Can I Overuse Antibiotics?

Q: Whatís MRSA, and does it have anything to do with the overuse of antibiotics?

A: Methicillin-resistant Staphylococcus Aureus (MRSA) is a mutated form of the common Staph bacteria. The mutation likely developed from the over-use of antibiotics. Over time, the bacteria evolved to the point that it became resistant to the most common drugs used for treating such infections.

About 1/3 of the population has MRSA living on their skin or in their nose, and it usually only presents a problem when a cut or opening in the skin or mucosal membrane allows the bacteria to enter into bloodstream.

Take matters into your own hands. The next time your doctor recommends an antibiotic, be sure to ask if you REALLY need it.

Dr. Brent Ridge is the health expert for Martha Stewart Living Omnimedia. You can call and ask him a question live every Tuesday at 2 p.m. Eastern on Sirius Satellite Radio, Channel 112 (1.866.675.6675). You can also follow along as he learns to grow his own food and raise goats on his farm in upstate New York by visiting

Got a health question for Dr. Brent? E-mail him at


Brian M.
Past Member 6 years ago

Drug-resistant strains of diseases are becoming much more common due to overuse of antibiotics.

Robert O.
Robert O6 years ago


Trish K.
Trish K7 years ago

I had MRSA this past winter. Took every antibiotic known to man. Now I have skin problems.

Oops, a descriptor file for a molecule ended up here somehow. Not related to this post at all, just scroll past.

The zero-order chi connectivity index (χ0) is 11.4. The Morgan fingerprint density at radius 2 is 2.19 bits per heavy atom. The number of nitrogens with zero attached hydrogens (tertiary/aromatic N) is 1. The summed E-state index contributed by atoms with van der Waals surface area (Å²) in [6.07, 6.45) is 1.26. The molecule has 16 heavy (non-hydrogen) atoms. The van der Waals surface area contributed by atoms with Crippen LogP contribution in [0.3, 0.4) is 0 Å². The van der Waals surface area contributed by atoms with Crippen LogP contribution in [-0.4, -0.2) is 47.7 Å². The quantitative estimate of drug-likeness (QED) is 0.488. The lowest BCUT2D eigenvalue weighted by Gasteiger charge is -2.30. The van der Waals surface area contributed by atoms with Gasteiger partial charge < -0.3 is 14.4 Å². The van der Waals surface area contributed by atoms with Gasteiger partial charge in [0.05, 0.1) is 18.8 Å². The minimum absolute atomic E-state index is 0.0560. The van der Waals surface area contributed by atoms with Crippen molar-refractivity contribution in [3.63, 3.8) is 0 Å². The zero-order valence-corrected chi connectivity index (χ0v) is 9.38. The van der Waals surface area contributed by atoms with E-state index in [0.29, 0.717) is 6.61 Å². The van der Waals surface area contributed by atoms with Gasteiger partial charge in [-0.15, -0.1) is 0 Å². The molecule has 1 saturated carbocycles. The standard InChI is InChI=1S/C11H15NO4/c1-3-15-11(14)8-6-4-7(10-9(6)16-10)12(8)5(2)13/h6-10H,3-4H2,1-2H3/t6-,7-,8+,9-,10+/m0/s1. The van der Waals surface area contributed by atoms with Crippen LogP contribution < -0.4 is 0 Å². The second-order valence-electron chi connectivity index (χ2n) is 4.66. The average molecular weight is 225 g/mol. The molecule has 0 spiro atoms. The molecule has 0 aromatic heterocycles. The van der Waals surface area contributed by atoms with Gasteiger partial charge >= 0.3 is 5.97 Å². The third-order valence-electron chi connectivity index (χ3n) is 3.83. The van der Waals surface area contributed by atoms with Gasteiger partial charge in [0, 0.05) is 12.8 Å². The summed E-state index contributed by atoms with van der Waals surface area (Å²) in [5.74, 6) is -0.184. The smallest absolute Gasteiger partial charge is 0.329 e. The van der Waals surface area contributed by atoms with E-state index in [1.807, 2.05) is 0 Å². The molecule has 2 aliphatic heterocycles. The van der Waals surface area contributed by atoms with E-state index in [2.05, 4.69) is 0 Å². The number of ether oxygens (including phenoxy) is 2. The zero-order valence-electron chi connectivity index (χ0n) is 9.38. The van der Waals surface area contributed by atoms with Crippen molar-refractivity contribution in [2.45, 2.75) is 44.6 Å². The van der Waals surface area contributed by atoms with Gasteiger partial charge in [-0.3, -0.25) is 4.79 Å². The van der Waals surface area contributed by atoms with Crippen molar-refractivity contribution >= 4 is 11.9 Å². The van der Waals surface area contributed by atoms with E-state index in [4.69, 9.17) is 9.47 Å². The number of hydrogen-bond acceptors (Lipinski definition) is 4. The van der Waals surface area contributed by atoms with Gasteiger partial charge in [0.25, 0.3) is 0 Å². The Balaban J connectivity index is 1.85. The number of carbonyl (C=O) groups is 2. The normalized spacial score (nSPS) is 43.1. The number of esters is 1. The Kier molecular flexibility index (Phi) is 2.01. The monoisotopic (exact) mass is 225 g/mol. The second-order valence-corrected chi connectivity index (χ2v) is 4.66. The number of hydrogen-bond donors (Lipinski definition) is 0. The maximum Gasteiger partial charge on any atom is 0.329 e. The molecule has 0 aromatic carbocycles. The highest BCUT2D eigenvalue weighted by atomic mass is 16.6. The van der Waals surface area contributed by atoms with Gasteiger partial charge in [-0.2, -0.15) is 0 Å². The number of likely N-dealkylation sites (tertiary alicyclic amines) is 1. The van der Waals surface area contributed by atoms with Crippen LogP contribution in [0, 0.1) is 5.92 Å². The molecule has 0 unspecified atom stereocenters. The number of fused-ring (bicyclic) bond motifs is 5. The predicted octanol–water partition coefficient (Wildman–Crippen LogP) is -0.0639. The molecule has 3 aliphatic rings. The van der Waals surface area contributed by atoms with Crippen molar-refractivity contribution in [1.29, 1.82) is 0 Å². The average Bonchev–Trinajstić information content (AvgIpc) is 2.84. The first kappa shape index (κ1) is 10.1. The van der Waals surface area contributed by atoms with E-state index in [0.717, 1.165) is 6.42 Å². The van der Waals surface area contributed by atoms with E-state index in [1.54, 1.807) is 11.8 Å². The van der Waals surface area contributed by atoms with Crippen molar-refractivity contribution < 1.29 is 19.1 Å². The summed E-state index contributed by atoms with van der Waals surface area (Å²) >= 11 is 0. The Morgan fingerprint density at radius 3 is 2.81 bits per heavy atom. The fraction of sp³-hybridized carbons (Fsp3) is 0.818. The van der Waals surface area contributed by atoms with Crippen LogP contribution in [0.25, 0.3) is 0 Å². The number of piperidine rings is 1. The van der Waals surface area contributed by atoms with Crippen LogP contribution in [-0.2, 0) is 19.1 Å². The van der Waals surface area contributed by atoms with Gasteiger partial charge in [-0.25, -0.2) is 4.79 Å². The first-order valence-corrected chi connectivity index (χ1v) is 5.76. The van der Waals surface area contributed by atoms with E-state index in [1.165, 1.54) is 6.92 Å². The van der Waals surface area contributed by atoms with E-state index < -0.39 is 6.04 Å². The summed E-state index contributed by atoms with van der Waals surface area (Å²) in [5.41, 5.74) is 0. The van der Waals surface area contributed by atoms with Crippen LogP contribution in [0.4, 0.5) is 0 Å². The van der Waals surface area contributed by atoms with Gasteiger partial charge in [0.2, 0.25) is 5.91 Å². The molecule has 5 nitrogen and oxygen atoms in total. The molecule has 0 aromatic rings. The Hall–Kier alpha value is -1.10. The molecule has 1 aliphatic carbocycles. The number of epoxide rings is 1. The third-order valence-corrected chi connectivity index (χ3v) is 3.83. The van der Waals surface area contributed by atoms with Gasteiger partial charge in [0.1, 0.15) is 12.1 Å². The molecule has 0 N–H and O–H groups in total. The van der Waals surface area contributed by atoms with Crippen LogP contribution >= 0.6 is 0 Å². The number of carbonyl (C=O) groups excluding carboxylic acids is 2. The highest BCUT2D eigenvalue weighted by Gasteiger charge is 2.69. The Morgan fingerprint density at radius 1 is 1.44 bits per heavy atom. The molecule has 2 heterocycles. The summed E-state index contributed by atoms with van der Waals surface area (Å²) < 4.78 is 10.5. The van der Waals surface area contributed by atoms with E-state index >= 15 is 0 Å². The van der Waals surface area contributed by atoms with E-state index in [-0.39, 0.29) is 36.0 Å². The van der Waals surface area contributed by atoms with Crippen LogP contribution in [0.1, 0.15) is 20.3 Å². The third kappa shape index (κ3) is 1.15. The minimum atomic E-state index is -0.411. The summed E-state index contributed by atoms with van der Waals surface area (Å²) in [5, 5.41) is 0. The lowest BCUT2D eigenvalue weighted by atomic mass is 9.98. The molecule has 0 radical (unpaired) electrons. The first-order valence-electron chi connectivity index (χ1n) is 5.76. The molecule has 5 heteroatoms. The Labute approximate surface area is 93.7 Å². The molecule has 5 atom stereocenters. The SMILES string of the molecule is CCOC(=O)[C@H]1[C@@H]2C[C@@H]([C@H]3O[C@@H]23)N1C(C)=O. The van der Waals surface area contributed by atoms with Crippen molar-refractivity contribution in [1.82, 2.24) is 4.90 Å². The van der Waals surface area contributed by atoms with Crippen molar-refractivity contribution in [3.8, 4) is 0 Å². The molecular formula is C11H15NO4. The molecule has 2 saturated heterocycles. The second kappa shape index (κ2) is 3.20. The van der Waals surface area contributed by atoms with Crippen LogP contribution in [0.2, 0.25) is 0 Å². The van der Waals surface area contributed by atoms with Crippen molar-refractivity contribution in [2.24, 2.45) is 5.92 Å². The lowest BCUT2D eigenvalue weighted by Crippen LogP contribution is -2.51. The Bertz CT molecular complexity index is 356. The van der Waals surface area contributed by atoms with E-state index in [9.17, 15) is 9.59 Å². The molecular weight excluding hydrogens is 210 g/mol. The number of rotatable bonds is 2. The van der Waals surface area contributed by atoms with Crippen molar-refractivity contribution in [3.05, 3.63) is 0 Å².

Hilda Perrett
Hilda Perrett7 years ago

thank you

GreenseasKat C.
kathryn cook8 years ago

sure you can - and then for many you subsequently become immune to the benefits of the drug

Nita O.
Nita O.8 years ago

Thanks for the article.

Bee Hive Lady
Fiona Ogilvie8 years ago

Whenever I am prescribed anti-biotics, I always follow the directions on the bottle. Most of the time these directions are to take the medication for 10 days. Of course, I am already feeling better by the third or fourth day, but I know it would be a mistake to not take the full ten days. I am sure the instructions have a very good reason. For instance, there could still be bacteria present and I could have a relapse.

gerald o.
gerald o8 years ago

You know overuse of antibiotics lowers our immune system as well eradicate the natural or symbiotic living bacteria in our gut & can lead to a new symptom: dysbacteriosis.

Jean M.
Jean M8 years ago

environments are ever changing and so are illnesses....the important thing is to wash your hands and to cover your mouth and nose when you sneeze or cough. Also, use paper kleenex rather than cloth. MRSA is all over the environment, and I agree with Dr. Brent, ask if you need an antibiotic before taking it...illnesses/bugs change with resistance to exisiting antibiotics, so see if Mother Nature will help solve the problem or your own antigens before jumping on the bandwagon of antibiotics.

Vural K.
Past Member 8 years ago